An Alabama jury recommended a $4 million award to a farm worker who sustained horrific mutilation from operating farm equipment.
Five years after the accident, Kendrick Farms in Conecuh County is required to pay the sum for failing to provide Gerald Lymon, the employee, adequate warning or training to operate a tractor-driven post-hole digger.
Lymon was injured while operating the equipment. According to a report from al.com, “the drill bit struck a hard piece of the ground and Lymon lost his footing, his pants became entangled in the spinning drill. The pull of the machine yanked at his clothes until his gentials were also entangled, snatching away the skin.”
Four Critical Mistakes
At Auburn University, Dr. Jesse LaPrade, the Alabama Cooperative Extension System’s farm safety specialist, says the ruling stemmed from what was perceived as four mistakes on the part of the farmer.
- not providing the employee with safety instructions;
- not providing safe equipment;
- not providing a user’s manual for the equipment by which the employee was injured;
- and, finally, providing instructions for operating the equipment that ran contrary to the manual instructions.
“If the farmer had merely followed these four basic safeguards, he never would have ended up in court, nor would the worker likely have been injured” LaPrade says.
“The farm owner did not call the phone number, clearly inscribed on the digging equipment, to request a copy of the operating manual,” he says, adding that attorneys subsequently involved in the lawsuit called the number, requested a copy of the manual from the manufacturer and received one a few days later.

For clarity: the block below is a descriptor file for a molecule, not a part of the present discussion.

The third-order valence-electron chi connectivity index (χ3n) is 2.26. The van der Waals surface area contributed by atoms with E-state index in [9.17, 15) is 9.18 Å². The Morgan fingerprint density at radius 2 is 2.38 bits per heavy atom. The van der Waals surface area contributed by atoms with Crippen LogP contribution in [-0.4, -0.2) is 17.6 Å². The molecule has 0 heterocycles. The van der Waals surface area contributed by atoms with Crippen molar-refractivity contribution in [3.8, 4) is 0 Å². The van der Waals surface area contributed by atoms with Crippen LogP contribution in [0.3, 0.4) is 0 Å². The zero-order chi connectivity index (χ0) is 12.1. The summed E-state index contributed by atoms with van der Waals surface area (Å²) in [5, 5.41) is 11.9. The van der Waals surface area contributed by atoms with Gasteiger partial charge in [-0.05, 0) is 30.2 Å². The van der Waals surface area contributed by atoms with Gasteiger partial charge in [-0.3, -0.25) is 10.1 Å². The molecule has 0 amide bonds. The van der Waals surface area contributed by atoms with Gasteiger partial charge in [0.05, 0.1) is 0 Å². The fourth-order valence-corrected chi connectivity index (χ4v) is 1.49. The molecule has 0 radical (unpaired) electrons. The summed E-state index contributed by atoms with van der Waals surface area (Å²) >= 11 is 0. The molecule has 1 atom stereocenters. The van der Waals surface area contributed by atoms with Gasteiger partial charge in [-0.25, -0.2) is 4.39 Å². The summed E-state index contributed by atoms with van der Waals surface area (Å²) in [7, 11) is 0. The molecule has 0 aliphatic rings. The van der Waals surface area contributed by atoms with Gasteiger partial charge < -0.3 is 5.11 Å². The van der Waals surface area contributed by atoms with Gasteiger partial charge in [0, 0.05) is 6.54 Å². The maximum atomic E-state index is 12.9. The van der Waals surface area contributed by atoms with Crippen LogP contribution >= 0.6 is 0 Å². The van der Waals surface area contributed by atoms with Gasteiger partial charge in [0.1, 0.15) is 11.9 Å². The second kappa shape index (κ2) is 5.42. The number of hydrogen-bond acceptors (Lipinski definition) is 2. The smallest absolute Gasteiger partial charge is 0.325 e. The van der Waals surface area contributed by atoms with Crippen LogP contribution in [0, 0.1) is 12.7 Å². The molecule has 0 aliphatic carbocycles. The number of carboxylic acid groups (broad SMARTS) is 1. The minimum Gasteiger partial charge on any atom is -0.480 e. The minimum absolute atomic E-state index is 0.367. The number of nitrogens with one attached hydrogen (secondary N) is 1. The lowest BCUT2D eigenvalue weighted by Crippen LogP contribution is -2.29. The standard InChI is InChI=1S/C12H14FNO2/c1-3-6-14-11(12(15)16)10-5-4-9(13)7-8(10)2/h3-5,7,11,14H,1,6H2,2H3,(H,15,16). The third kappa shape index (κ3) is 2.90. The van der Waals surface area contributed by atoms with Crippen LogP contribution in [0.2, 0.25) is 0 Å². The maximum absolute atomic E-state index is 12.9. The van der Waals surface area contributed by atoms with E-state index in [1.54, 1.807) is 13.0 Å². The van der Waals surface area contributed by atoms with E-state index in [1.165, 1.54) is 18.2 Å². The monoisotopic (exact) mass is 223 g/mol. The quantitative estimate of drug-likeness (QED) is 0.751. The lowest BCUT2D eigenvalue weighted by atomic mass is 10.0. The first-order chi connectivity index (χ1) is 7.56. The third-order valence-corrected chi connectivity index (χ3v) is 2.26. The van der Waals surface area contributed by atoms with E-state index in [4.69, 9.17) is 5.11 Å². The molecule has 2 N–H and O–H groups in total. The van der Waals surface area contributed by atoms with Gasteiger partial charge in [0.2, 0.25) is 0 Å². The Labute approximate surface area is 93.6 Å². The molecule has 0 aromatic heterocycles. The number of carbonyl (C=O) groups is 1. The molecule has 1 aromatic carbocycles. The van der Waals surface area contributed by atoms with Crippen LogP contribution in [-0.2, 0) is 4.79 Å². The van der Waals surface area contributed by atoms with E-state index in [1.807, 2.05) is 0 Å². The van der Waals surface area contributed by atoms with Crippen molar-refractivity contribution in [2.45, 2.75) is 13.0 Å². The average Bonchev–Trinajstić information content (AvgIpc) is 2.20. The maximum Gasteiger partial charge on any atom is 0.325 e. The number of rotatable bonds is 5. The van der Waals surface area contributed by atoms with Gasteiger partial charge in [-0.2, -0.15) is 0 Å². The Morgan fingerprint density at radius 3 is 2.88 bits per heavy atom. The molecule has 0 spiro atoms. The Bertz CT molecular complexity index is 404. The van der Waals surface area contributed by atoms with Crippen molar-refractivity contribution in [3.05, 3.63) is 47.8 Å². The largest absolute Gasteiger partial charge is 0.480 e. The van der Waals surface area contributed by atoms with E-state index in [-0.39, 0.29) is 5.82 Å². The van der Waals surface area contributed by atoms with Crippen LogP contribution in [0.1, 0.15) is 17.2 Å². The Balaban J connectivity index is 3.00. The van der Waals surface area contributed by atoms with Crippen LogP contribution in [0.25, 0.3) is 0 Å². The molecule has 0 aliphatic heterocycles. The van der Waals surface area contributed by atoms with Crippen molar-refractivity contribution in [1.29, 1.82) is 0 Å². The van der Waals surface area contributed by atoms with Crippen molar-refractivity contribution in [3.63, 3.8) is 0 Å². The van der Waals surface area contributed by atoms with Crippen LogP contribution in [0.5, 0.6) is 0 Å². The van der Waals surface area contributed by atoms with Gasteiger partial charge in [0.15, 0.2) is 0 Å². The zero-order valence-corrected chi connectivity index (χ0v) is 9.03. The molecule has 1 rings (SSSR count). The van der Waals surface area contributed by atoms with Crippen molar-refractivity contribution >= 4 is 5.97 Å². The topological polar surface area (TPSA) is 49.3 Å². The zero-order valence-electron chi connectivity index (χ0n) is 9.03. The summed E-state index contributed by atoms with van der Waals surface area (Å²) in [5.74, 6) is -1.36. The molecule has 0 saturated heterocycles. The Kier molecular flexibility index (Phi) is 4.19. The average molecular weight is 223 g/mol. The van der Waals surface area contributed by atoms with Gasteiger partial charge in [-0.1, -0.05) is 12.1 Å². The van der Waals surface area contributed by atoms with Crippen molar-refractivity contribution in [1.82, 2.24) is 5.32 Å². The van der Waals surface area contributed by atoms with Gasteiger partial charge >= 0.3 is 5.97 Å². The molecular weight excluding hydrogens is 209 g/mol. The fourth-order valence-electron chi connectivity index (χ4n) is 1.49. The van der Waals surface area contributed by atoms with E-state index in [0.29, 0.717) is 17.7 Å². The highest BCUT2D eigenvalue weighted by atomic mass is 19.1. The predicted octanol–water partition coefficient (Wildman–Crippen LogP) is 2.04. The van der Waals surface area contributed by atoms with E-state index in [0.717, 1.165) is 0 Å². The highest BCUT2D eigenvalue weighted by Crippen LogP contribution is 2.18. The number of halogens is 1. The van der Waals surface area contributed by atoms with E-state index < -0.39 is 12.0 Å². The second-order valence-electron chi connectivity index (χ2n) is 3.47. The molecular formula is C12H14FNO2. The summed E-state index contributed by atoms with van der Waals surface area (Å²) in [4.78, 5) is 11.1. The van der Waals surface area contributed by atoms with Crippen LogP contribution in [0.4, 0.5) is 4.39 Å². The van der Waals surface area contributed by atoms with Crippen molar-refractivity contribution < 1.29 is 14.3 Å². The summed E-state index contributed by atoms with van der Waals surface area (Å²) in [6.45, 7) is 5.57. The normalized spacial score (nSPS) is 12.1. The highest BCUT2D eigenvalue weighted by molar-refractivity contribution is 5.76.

“If the employee had been provided this manual and then requested to sign a form attesting that he had been informed of this fact, it’s likely that the farm owner may have avoided court,” LaPrade says.
Familiarity with OSHA Regs a Top Priority
One of the main priorities of farmers should be familiarizing themselves with Occupational Safety and Health Administration requirements that relate to employees and to comply with them, LaPrade stresses.
LaPrade has developed a site with the sole purpose of acquainting farm owners with their responsibilities under OSHA.
“The farm safety management plan puts OSHA law into action,” he says.
The site, which can be accessed here, outlines the OSHA regulations that apply to farmers and also how to comply with these regulations.
“The site provides a check list to help producers’ identity the sites and equipment on their farm that potentially carry the most injury risk and that should form the bases for training as part of a comprehensive farm safety management plan,” LaPrade says.
Identifying All Potential Risks on the Farm
He says all identified safety risks must be corrected according to the specifications outlined in the farm safety management plan forms posted on his website.
Once a farm safety management plan is completed, farm owners and operators are required to keep all related forms on file, including copies of worker training verification forms and self-site safety inspections, which should be conducted at least twice annually, he says.
Likewise, any serious injuries that occur on the farm should be carefully documented, including steps outlining how they could have been prevented.
Under OSHA regulations, any injury that requires medical assistance and at least one lost day of work ranks as a serious injury and should be documented and permanently filed, according to LaPrade.